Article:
The Rabbit Hutch is the tower-block in which the characters of this novel reside: living in close proximity yet at a distance from one another. There is mundanity, the extraordinary and trauma in the lives depicted, which all converge in a single moment, the moment the novel starts, when the main character 'exits her body'. Shocking from the start, this is a provoking, tumultuous read. It will make you think, laugh and despair in equal measure.
Imagine a city created by a rather malevolent god and watched over by one of his guardian angels. That city is Lagos and the angel looks after the 'vagabonds' - people attracted to the same sex, which is illegal in Nigeria. This is a story about how they survive, undercover of the protection of the angel. It is a story of bewilderment, of defiance, of courage and, most of all, of survival against all the odds.
A disturbing, coming of age story of a young slave girl in 17th century Brazil, seeking to find her identity. As she is moved from plantation to plantation she hears of a place called Palmares where former slaves are said to be free. But is it the paradise it seems? This complex tale is told in a dispassionate way, but is woven with magic realism and mysticism. bringing a sense of hope to an otherwise bleak struggle.
What a lot to pack into one short book! I got totally caught up in each successive generation as the story moved from Cuba to Miami, El Salvador to Texas. The voices are so strong and honest, it’s a moving exploration of women’s strengths and their failures – and a quietly devastating analysis of what they are up against.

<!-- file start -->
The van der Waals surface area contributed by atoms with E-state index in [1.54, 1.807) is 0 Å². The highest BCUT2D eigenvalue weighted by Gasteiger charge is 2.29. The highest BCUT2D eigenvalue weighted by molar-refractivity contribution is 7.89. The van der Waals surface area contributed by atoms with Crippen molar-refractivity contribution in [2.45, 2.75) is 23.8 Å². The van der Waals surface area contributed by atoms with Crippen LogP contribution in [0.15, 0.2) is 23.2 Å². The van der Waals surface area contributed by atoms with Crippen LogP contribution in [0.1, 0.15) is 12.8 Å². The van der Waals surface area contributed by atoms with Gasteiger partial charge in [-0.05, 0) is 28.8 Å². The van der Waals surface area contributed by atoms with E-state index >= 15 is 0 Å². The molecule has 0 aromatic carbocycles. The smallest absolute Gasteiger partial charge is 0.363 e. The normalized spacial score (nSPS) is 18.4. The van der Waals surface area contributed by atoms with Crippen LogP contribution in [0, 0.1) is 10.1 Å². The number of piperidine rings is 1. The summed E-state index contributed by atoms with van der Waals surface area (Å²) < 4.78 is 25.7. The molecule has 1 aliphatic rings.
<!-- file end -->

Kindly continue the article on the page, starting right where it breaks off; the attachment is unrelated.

A lyrical coming of age story set within early 1980's Poland. We follow soon-to-graduate Ludwik and their rapidly blossoming love affair with Janusz, in the temporary idyll of a summer camp. Soon, the grip of the repressive State exerts its ever stronger hold over Ludwik's attempts to live a life true to themselves. Both the freedom and the constraint is powerfully drawn - I found this an evocative and illuminating read of individual resistance.
Horror, thriller and fantasy meet in this novel, which kept me awake through the night wanting to see how it would end. Liz, a troubled black woman, visits her nearly all-white birthplace to attend the wedding of her best friend Mel. When Mel’s young daughter disappears, it sets in motion long-forgotten memories of a creature in the woods that abducts and maims little black girls. Tense, page-turning stuff.
A chorus of voices combine to reclaim the story of Teha-amana, muse and child-bride of artist Paul Gauguin, and subject of his painting 'Spirit of the Dead Keeps Watch'. Set in Tahiti, the book interweaves exquisite retellings of Polynesian origin myths with troubling colonial power abuses behind the painting. Familiarise yourself with the artwork before reading if you can, as this makes the book's multiple voices resonate even more profoundly.
With the simplicity of a fable, we share the thoughts of twin sisters in the first year of their life. They are contrasting personalities: Rose the social butterfly living in the now; Marigold the introverted overthinker who already feels intense nostalgia for the passing of time. Warmly and with a wry grin, the book allows us to reflect too, on ourselves and on time. In these slim 52 pages, I found a vast sense of empathy, sadness and wonder.